# Tag Info

7

It's traditional mathematical English to say "$x$ vanishes" to mean $x = 0$.

6

I don't think there is a common term in set theory for that. But in the context of linear algebra, it is frequent to say that two subspaces are independent when their intersection is the zero space.

5

Sets that have empty intersection are said to be disjoint. Subgroups of the same group, subspaces of the same vector space, and so on will never be disjoint, as they'll have at least one common element (the identity element of the group, the 0 vector, etc.) Sets with just one element are singletons, but it would be unusual to use that term about algebraic ...

5

Your interpretation is correct. "The Wronskian vanishes" means the Wronskian is equal to $0$.

3

If you look in a non-mathematical dictionary, you will often find both definitions. For example, http://www.oxforddictionaries.com/us/definition/american_english/quartile defines quartile as 1 Each of four equal groups into which a population can be divided according to the distribution of values of a particular variable. 1.1 Each of the three ...

2

The word quartile refers to both the four partitions (or quarters) of the data set, and to the three points that mark these divisions. After all, we can't have one without the other. When citing a value for a quartile, though, we are specifically referring to the three dividing points, else it'd be meaningless. Thus, the first, second, and third quartiles ...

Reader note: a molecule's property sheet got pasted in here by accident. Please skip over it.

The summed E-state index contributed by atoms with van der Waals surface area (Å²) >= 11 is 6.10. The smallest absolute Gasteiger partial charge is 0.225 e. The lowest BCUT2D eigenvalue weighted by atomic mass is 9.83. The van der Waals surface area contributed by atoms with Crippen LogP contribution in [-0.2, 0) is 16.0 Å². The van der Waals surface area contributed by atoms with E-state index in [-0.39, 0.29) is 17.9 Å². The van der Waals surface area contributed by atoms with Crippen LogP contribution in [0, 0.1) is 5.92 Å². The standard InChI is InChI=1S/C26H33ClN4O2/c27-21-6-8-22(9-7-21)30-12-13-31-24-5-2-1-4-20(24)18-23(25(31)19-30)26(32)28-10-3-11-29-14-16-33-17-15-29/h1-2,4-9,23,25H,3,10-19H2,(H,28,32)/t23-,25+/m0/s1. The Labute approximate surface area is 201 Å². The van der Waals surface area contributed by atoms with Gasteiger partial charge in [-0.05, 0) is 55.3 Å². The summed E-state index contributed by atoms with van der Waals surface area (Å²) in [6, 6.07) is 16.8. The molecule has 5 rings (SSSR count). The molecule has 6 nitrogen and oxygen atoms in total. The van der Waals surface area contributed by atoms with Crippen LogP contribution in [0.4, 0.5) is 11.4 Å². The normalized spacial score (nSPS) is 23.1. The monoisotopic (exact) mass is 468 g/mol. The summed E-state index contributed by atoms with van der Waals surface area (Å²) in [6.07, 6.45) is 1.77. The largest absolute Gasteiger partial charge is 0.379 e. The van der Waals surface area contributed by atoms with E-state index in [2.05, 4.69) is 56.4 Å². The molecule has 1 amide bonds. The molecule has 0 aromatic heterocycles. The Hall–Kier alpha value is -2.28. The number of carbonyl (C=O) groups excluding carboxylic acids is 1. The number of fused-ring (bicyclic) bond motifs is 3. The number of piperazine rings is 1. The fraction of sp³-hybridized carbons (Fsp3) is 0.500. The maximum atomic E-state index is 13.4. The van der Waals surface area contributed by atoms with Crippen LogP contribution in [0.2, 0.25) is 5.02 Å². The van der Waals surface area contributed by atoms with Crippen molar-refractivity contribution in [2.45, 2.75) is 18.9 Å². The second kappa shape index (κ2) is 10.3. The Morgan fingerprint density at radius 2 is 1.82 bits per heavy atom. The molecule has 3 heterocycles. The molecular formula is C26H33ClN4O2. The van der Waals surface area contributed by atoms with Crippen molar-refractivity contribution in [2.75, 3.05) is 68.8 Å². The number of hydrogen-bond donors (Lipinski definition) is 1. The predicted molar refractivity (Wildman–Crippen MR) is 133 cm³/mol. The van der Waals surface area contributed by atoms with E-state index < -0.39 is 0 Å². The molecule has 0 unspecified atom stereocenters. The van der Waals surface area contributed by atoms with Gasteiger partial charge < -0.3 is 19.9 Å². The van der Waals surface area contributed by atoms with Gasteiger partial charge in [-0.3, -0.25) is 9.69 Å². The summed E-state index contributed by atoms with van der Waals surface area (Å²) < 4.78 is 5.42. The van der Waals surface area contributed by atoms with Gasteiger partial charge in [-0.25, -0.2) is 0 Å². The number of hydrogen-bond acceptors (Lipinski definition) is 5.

2

In the context of subspaces of a vector space (or more generally, subgroups of a group), it is common to abuse terminology and call such subspaces disjoint. This abuse is generally harmless since it is obviously impossible for them to actually be literally disjoint. You could also call them (linearly) independent, though personally I think "disjoint" ...

2

"Unit" from "unity", from Latin unus meaning "one" (see uno, un, etc. in Romance languages). Thus, "1-like thing". In fact, even 1 itself is sometimes referred to as "unity", as in the term roots of unity.

1

(The question is basically answered in the comment) As a topological manifold is locally path connected, a connected manifold is automatically path connected, as a connected locally path connected topological space is path connected

1

I don't think $σ^2_{x,y}$ is good notation, since the covariances can be negative. Thinking of the "co-standard deviations" as being imaginary isn't very helpful either, because the covariance matrix is symmetric, so its eigenvalues are real. So in some sense everything that can be said about covariance "lives in the real numbers".

1

Note: This is really just a long comment - but maybe it's helpful. This seems to me to be purely a matter of context. I have never seen anything like this before, with only 3 quartiles - it's written into the word itself that there should be 4 (QUART-iles). That said, this kind of thing happens in mathematics relatively often - there will be multiple uses ...

1

The equation is a single thing. The plural of maximum is maxima. There are multiple places of maxima. So the proper sentence is: "$t=\frac{(2n+1)\pi}{2}$ represents the places of maxima". "represets" is singular, "places" and "maxima" plural. Better explanation of period of 5/2? The period isn't 5/2. There were 5/2 periods. I would say "the function ...

1

It is valid only if the operator norm is induced by the Euclidean norm. If you use $||\cdot||_1$ or $||\cdot||_{\infty}$, you'll get different expressions of the operator norm. In order to show that this equality holds when the norm on $\mathbb{R}^n$ is the Euclidean norm, you can diagonalize $A^TA$ in an orthonormal basis : there exists an orthogonal ...

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